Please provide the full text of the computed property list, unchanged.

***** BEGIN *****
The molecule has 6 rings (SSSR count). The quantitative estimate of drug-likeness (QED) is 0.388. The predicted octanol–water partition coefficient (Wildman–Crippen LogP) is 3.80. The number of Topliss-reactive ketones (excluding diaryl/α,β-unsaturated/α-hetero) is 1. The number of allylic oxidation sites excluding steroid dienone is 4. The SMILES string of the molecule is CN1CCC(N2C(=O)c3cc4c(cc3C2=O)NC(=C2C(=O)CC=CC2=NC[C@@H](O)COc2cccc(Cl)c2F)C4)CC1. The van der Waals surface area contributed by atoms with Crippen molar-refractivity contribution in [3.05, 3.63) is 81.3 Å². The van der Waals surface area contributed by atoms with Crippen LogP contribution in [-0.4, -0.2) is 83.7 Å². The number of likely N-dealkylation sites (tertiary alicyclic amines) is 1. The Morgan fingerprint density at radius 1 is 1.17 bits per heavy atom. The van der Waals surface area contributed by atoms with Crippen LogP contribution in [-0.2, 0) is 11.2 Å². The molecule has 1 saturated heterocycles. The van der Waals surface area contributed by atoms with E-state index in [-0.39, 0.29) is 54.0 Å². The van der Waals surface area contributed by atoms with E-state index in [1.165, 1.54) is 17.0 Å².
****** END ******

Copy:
The molecule has 6 rings (SSSR count). The quantitative estimate of drug-likeness (QED) is 0.388. The predicted octanol–water partition coefficient (Wildman–Crippen LogP) is 3.80. The number of Topliss-reactive ketones (excluding diaryl/α,β-unsaturated/α-hetero) is 1. The number of allylic oxidation sites excluding steroid dienone is 4. The SMILES string of the molecule is CN1CCC(N2C(=O)c3cc4c(cc3C2=O)NC(=C2C(=O)CC=CC2=NC[C@@H](O)COc2cccc(Cl)c2F)C4)CC1. The van der Waals surface area contributed by atoms with Crippen molar-refractivity contribution in [3.05, 3.63) is 81.3 Å². The van der Waals surface area contributed by atoms with Crippen LogP contribution in [-0.4, -0.2) is 83.7 Å². The number of likely N-dealkylation sites (tertiary alicyclic amines) is 1. The Morgan fingerprint density at radius 1 is 1.17 bits per heavy atom. The van der Waals surface area contributed by atoms with Crippen LogP contribution in [-0.2, 0) is 11.2 Å². The molecule has 1 saturated heterocycles. The van der Waals surface area contributed by atoms with E-state index in [-0.39, 0.29) is 54.0 Å². The van der Waals surface area contributed by atoms with E-state index in [1.165, 1.54) is 17.0 Å².